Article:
State Auditor to Review ‘Gassing’ Attacks at Alameda County Jail

Sheriffs' deputies use a plexiglass shield to ward off urine and feces thrown at them by detainees.

It’s called “gassing,” and it’s gotten a lot worse over the past several years inside Alameda County’s Santa Rita Jail. Gassing is prison slang for using feces, urine, bile, and other forms of excrement, as biological projectile weapons. Inmates collect waste matter in bags, trays, or just their hands, and fling it at guards or other detainees.

Gassing can result in the transmission of dangerous diseases like Hepatitis. It’s gotten so bad in Santa Rita Jail that staffers have to use a large plexiglass shield to protect themselves against known gassers.

Now the state auditor’s office is studying the problem. In January, Assemblymember Freddie Rodriguez (Chino) asked the auditor to examine how jail staff in Alameda and Los Angeles counties handle gassing attacks and whether there are prevention methods.
[pullquote-1] In a letter to the auditor’s office, Rodriguez called gassing “a phenomenon that plagues both state prisons and county jails.”

“We have always had gassing incident in my 22 years here,” Sgt. Ray Kelly of the Alameda Sheriff’s Office explained in an email. “But they were very random and sporadic. Maybe 1-2 a year. In the more recent 1-2 years, there has been a dramatic increase.”

According to Rodriguez, since 2011, numerous state prison inmates have been transferred into county jails to serve out their sentences under the California’s realignment policy. One question he wants to the auditor to answer is whether this influx of prisoners from state penitentiaries into county custody has correlated with the increased number of gassing attacks in jails.

Sgt. Kelly said several Santa Rita Jail staffers have already been gassed this year. In addition to the plexiglass shield, which can be wheeled in front of doors to shield staff, guards are also outfitted with protective face shields and special clothing when interacting with inmates known to carry out the attacks.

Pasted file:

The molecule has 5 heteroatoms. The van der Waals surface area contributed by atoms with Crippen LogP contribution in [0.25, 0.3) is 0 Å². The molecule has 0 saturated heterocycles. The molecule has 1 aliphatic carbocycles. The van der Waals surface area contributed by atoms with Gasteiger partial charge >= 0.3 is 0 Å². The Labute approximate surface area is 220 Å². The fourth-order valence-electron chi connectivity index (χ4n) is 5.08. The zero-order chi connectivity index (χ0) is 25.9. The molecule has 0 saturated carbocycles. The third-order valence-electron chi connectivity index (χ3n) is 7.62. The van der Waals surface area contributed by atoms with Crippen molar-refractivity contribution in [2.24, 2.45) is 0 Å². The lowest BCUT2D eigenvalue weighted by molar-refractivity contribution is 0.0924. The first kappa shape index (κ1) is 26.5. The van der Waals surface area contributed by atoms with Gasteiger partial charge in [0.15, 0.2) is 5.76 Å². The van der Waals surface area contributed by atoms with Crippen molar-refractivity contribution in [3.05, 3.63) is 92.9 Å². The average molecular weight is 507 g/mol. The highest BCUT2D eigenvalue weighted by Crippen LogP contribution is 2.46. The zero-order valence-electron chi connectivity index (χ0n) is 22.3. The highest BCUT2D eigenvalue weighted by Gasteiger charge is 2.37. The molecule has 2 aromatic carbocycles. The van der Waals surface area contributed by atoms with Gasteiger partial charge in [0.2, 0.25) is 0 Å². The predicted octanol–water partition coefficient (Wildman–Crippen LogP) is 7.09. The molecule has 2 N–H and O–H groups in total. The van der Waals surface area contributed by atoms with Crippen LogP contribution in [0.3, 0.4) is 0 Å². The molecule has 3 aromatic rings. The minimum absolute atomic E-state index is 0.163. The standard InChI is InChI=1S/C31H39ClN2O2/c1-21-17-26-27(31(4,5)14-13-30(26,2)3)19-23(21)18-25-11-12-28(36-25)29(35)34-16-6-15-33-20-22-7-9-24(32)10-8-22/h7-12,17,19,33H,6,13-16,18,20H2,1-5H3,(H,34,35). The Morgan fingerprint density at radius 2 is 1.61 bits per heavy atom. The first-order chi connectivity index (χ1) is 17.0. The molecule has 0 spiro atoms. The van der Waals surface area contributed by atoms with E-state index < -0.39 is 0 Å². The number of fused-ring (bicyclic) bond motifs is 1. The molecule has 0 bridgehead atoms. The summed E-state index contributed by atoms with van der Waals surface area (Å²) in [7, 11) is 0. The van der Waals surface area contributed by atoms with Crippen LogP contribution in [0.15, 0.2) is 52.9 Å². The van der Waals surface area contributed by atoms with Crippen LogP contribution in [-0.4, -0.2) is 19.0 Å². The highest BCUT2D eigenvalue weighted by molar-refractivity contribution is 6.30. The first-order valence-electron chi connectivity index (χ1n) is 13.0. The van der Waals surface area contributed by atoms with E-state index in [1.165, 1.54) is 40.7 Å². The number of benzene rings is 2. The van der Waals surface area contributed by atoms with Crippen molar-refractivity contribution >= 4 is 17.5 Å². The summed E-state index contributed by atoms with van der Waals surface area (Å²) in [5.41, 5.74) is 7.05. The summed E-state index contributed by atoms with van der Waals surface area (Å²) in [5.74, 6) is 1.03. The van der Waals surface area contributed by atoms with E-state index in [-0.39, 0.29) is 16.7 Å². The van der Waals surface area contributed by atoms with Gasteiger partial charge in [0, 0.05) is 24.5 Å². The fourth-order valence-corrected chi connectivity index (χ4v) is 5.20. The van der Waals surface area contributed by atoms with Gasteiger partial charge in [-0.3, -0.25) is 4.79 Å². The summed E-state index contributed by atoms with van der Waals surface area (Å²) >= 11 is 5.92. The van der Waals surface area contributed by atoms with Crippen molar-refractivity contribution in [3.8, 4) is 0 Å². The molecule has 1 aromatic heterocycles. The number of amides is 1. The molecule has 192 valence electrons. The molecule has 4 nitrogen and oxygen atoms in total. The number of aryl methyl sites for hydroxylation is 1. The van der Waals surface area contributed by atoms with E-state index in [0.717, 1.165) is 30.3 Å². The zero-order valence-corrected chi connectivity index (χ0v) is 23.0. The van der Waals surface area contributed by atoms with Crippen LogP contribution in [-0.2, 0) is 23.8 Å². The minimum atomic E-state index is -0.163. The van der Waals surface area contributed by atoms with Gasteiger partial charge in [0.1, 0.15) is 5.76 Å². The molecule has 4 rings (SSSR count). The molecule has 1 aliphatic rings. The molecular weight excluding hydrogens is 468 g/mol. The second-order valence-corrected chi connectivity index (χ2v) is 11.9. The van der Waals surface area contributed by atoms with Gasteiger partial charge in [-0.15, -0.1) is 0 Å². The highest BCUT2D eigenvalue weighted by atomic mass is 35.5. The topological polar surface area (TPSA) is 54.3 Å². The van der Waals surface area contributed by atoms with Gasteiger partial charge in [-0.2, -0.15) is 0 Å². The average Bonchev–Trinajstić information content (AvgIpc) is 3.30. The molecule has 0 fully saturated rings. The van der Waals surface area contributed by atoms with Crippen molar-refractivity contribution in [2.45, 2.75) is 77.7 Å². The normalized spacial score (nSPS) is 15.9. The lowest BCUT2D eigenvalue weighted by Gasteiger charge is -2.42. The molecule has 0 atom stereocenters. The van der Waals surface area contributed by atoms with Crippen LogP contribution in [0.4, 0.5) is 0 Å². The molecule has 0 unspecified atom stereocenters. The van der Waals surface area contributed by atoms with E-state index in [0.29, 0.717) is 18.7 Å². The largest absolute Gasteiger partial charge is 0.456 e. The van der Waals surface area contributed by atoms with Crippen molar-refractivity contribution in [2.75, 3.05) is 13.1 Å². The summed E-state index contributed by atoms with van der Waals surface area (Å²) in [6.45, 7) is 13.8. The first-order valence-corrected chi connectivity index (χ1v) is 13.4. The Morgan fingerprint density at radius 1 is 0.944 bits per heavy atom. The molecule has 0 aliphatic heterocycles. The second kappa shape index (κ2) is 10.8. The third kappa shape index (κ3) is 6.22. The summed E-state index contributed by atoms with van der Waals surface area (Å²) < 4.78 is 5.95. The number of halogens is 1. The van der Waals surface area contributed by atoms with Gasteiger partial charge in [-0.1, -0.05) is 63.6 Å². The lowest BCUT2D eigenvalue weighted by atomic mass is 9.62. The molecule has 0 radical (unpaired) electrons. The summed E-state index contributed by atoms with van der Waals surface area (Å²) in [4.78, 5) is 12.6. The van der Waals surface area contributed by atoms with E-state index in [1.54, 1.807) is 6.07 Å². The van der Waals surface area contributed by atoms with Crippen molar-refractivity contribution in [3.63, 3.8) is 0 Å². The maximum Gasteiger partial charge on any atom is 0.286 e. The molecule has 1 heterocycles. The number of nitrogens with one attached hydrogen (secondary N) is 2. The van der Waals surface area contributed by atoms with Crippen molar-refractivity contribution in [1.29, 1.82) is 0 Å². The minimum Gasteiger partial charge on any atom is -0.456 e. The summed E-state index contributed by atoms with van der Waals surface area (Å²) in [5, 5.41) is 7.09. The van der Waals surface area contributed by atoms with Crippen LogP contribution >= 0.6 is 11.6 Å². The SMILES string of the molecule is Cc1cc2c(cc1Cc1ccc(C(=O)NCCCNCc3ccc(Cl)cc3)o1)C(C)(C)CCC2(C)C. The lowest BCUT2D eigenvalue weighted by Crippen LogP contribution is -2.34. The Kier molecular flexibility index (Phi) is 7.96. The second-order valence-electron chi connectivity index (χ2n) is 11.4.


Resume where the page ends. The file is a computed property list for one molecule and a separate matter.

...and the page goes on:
“It’s a very disgusting type of assault that in many ways is more dangerous than a typical physical assault,” wrote Kelly.

Rodriguez also wants to the auditor to study whether jail designs, overcrowding, or other factors are helping facilitate gassing attacks.

In a small number of cases, jail guards have been complicit in the gassing of inmates. Last year, the Alameda Sheriff’s office arrested four of its own deputies — Erik McDermott, Justin Linn, Stephen Sarcos, and Sarah Krause — for helping inmates gain access to other inmates’ cells to throw urine and feces on them. The four former-deputies appeared in court last week and are being charged with multiple felonies, including assaulting inmates, threatening witnesses, and conspiracy.

The inmates who carry out gassing attacks also face felony assault charges, but it’s unclear just how many of these incidents have happened in recent years at Santa Rita Jail. The auditor is tasked with counting the number of gassing incidents in Santa Rita Jail since 2009, including the number that were charged as a crime. The auditor’s office will also examine what kinds of aftercare jail staff receive following an assault.

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